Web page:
Feeling The Pressure: Hypertension And Social Security Disability
Posted on: 9 August 2018
The Social Security Administration (SSA) presents people who can no longer work with an opportunity to be paid monthly benefits if they qualify. Getting these benefits is not easy and it can take some time for an approval to come through. One of the main factors to consider is the medical condition that is preventing you from doing your job. Many Americans suffer from hypertension, or high blood pressure, but is this illness considered a disability by the SSA? Read on to find out more.
Hypertension is a preventable disease, at least in most cases. For many, a change in diet and adding in exercise is enough to bring the numbers down to a safe level. However, having high blood pressure that is ignored or that cannot be controlled by lifestyle changes or medication can lead to further consequences and those can include death.
Qualifying for Benefits
When the SSA evaluates your case, they will be looking at not only the doctor's diagnosis of hypertension but the way the symptoms affect your ability to do the tasks required of your job. High blood pressure has plagued people for a long time and there are many ways to treat it, so simply having the disorder is not nearly enough to qualify for Social Security benefits. In most cases, if your hypertension has progressed to the point that it is causing you problems in everyday life and on the job, your disease may have progressed to affect other areas of your body. Heart failure, kidney failure, vision disturbances and problems with memory and concentration are common with advanced hypertension.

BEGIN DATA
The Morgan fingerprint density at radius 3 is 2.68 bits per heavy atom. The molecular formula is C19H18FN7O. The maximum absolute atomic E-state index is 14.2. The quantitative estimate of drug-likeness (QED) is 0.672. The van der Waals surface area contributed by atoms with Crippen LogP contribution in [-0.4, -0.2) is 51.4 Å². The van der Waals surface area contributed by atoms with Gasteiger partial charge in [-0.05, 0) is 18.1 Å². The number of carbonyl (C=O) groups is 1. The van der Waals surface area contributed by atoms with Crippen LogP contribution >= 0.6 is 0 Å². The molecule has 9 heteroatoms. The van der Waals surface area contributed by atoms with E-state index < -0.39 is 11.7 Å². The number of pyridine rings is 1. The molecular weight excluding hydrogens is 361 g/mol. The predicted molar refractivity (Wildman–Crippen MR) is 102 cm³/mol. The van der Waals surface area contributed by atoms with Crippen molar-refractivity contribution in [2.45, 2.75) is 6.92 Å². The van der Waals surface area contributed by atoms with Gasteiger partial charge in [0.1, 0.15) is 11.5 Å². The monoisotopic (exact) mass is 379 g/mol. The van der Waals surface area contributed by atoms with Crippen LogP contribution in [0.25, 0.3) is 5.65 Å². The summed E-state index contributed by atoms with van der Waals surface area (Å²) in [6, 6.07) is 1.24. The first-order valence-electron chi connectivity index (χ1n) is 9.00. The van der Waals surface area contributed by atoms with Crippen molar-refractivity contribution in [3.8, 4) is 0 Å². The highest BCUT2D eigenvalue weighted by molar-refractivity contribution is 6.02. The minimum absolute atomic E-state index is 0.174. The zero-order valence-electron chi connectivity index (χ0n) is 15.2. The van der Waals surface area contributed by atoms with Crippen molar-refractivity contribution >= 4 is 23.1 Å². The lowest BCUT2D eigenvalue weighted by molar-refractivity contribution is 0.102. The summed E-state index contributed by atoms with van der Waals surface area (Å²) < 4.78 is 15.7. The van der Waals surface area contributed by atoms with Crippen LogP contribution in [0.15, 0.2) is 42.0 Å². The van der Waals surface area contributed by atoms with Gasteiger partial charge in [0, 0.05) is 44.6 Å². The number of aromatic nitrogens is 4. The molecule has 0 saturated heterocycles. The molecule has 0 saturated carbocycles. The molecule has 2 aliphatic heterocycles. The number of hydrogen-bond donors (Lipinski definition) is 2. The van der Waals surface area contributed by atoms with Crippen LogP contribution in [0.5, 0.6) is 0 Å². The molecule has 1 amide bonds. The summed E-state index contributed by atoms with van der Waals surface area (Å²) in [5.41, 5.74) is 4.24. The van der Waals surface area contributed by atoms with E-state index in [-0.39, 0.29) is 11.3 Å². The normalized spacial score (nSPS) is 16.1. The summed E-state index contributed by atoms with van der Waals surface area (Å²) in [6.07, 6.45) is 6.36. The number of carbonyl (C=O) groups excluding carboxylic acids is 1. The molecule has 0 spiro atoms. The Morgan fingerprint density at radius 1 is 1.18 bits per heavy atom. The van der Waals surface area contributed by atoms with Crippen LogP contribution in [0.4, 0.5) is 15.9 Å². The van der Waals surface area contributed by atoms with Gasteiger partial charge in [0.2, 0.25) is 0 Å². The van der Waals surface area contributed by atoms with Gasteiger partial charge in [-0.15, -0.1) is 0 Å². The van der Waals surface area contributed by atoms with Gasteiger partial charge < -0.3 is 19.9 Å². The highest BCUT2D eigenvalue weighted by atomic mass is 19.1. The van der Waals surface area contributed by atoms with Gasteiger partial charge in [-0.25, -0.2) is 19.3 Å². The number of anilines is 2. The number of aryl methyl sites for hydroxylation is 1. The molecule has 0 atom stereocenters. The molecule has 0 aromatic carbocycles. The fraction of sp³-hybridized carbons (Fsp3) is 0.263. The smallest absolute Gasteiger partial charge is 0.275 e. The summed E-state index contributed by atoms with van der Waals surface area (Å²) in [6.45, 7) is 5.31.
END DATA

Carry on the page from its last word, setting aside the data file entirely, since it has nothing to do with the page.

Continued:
Showing Proof of Your Condition
To get covered by Social Security disability, you must be under the care of a doctor and be ready to provide proof via doctor's notes, medical records, and test results. For example, the following may be required:
1. A log of blood pressure readings taken on a daily basis (by you) and records of all office readings as well.
2. Test results that involve any related conditions, such as kidney function tests, bloodwork, vision tests, and more.
3. A list of all treatments tried in an effort to reduce your blood pressure numbers, such as diet, exercise, medications, and the results of those efforts.
4. Doctor's notes that detail your complaints and symptoms connected to your disease.
5. A complete set of medical records from the time of the first visit to the present.
It may seem discouraging, but many claimants get denied their benefits. You are, however, entitled to an appeal, and with this appeal you are allowed to have legal support. Speak to a Social Security attorney about your case and get the help you need at your appeal.Share